“It’s clear that there’s a massive gap between present funding levels and needs for public safety in Indian country,” Newland testified.
Hageman, who typically supports federal spending cuts, pressed Newland on why problems persisted despite recent increases in BIA funding. He agreed the increases in federal appropriations “allowed tribal governments to buy new equipment and hire new officers,” but argued the agency is “still behind what the total need is.”
And Leger Fernández highlighted the impacts to BIA funding in the 2024 government funding proposals currently being debated. House Republicans’ proposed budget for Commerce, Justice and Science, she said, would cut tribal law enforcement funding by $2.5 million.
Problems with staffing, retention
While budget shortfalls manifest in law enforcement issues on tribal lands, they’re most evident in widespread staffing and retention problems, tribal officials report.
In Wyoming, just three tribal fish and game wardens are tasked with patrolling 240 lakes, 1,100 miles of streams and 2.2 million acres of tribal lands, Arapaho Business Council chairman Lloyd Goggles, of Wyoming, testified.
Some of the struggles tribal communities face in recruiting staff are unchangeable: many reservations are in remote areas, providing few avenues for social interactions while requiring dangerous and difficult work.
But discrepancies between pay and benefits for tribal law enforcement and those in other police agencies have made officer retention increasingly difficult. Some officials said upwards of 50% of their staff left to pursue careers outside the reservation.
“Law officers who put their lives on the line to secure this safety are not afforded the same compensation benefits and or protections that their federal colleagues receive,” said Jonodev Chaudhuri, ambassador of the Muscogee Creek Nation. “There’s no reason to treat [tribal officers] as inferior or less adequate when compared to state or federal law enforcement officers.”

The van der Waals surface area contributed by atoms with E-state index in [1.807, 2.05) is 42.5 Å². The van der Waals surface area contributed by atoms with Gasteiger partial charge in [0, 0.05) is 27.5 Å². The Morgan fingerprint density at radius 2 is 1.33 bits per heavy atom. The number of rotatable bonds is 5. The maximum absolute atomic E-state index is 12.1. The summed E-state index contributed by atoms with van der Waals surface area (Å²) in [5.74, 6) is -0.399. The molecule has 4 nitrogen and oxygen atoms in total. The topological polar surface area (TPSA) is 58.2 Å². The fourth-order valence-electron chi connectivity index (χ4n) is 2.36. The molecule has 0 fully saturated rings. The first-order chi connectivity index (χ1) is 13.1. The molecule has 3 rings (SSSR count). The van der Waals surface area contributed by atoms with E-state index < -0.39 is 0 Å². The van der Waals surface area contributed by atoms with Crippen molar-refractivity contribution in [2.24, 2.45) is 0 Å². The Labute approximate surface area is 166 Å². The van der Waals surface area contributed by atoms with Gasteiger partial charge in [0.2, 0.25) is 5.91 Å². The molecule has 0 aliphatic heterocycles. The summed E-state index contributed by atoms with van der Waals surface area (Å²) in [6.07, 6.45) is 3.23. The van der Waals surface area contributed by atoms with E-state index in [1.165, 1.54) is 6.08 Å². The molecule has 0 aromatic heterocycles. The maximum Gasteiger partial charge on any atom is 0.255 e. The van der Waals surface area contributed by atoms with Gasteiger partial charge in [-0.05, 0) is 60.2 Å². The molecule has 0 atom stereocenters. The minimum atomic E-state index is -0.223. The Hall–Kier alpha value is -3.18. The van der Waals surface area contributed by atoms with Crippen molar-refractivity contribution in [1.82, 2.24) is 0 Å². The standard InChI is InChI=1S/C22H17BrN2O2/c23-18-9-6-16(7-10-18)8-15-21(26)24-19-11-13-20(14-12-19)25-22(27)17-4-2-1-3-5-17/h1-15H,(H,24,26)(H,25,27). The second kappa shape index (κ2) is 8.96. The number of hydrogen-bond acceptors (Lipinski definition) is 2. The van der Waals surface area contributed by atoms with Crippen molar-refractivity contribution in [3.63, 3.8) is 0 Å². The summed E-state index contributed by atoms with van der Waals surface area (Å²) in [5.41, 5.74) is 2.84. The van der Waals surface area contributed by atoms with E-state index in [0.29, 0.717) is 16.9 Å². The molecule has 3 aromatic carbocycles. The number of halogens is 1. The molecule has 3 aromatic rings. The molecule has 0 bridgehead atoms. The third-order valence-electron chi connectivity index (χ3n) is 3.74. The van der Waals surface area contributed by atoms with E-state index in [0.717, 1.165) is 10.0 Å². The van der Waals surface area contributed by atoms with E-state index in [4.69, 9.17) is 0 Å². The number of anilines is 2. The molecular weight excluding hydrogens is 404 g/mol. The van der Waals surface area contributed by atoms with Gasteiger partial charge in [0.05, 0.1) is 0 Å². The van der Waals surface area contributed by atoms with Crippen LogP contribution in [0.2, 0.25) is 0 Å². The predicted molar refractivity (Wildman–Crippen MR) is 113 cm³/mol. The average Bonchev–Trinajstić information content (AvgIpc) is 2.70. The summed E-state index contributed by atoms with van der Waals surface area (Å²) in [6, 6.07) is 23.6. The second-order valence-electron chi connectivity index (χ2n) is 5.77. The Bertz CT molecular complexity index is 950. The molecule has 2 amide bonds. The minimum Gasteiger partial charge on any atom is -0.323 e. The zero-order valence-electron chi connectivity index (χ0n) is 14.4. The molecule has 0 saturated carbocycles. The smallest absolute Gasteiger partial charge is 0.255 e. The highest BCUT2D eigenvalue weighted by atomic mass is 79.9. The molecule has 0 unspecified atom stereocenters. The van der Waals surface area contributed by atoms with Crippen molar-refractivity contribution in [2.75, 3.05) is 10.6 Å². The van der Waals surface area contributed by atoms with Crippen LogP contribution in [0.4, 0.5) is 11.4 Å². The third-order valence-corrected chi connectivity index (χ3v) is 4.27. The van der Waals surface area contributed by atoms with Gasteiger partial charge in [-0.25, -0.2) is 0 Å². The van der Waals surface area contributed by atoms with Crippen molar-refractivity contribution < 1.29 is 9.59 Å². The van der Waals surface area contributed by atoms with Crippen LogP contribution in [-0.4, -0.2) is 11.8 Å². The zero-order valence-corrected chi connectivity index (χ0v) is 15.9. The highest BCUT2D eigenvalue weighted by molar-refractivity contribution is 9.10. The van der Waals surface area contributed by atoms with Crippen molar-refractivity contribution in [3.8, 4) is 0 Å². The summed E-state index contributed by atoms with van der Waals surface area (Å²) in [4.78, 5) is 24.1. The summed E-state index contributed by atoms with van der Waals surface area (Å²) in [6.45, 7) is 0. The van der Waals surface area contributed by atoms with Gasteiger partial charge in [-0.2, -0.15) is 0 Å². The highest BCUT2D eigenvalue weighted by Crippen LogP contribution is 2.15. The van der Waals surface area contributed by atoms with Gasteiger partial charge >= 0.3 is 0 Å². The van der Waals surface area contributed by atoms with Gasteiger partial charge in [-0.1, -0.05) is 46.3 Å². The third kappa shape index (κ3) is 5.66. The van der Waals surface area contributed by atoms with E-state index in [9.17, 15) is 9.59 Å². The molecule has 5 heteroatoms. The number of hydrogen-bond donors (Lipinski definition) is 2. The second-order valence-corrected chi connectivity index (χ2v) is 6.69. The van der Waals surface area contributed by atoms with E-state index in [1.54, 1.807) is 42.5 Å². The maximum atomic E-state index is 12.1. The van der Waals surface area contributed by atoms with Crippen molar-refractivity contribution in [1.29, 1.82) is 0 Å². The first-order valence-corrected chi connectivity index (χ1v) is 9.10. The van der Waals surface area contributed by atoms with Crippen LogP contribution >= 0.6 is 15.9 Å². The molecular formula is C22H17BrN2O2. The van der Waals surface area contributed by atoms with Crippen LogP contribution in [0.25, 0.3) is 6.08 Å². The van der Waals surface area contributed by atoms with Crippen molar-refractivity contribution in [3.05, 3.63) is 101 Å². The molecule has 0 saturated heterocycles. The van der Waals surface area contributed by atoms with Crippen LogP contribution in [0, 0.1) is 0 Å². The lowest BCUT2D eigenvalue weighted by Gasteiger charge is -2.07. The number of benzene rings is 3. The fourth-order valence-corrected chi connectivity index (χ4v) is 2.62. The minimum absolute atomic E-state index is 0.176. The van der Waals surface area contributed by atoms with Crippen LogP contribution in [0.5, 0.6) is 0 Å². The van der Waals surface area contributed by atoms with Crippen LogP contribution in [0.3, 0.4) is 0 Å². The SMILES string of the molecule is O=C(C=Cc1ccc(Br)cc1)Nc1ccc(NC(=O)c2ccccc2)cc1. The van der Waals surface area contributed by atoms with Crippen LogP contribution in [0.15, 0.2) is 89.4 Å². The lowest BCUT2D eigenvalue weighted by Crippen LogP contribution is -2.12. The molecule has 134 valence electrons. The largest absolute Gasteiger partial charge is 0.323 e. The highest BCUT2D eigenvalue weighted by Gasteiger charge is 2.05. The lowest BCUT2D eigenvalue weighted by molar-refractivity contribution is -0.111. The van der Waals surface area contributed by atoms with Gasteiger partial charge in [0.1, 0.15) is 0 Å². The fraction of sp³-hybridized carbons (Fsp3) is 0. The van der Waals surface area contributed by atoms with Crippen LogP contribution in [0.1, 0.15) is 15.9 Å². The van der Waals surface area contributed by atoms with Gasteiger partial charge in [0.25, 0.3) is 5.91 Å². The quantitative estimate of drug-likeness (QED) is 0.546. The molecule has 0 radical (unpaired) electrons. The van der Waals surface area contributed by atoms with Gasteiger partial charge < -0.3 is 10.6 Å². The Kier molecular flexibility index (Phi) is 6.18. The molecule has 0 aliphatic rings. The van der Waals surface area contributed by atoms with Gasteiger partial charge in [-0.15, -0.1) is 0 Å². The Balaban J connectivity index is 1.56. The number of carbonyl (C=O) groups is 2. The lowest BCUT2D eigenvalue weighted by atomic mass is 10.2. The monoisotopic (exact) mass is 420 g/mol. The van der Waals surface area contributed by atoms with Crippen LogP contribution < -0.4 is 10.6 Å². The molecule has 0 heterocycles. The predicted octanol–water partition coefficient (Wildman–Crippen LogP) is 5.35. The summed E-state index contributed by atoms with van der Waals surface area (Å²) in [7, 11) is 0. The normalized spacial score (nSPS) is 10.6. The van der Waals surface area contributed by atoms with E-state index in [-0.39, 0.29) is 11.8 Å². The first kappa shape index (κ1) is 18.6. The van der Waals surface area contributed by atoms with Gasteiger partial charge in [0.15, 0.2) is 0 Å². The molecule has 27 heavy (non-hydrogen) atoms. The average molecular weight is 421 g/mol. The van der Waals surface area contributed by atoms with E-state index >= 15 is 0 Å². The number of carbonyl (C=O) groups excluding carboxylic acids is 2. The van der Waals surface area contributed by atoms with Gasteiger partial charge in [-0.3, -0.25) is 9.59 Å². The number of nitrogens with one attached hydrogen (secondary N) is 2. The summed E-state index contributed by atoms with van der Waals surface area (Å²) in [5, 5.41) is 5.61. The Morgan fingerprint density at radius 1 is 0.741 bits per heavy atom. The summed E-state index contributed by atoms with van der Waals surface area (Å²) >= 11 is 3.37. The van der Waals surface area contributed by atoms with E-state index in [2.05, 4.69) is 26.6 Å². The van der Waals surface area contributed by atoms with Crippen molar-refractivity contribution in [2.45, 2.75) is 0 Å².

On this point, there is a possible fix in the works. A bipartisan bill introduced last summer by Reps. Dan Newhouse (R-Wash.), Derek Kilmer (D-Wash.) and Sharice Davids (D-Kan.) would allow some tribal officials to be considered as “federal law enforcement officers” and receive the same injury and death, retirement and pension benefits.
“The measure would provide Indian tribes nationwide with a critical tool to address law enforcement recruitment and retention challenges,” said Dustin Klatush, chairman of the Confederated Tribes of the Chehalis Reservation.
Tribal sovereignty remains key
As in past hearings, Native American leaders expressed their desire for greater sovereignty over tribal lands — particularly when it comes to law enforcement.
Due to the 1978 U.S. Supreme Court decision in Oliphant v. Suquamish Indian Tribe, tribal courts have virtually no criminal jurisdiction over non-Native people. The Violence Against Women Act subsequently granted such courts the ability to oversee domestic violence issues, but when it comes to most other crimes, including criminal drug possession and dealing, tribes’ hands are often tied.
“That’s the original sin, here,” said Chaudhuri. “We are handcuffed in being able to protect our folks.”
What’s resulted is a confusing patchwork of overlapping jurisdictions among federal, state and tribal officials that makes investigating crimes incredibly difficult.
“I believe, if we got the full jurisdiction over non-tribals, I think that’s going to be a lot better for our tribal police,” Klatush testified.
Lawmakers appeared to recognize the trouble the current system posed, though no legislative solutions have been offered.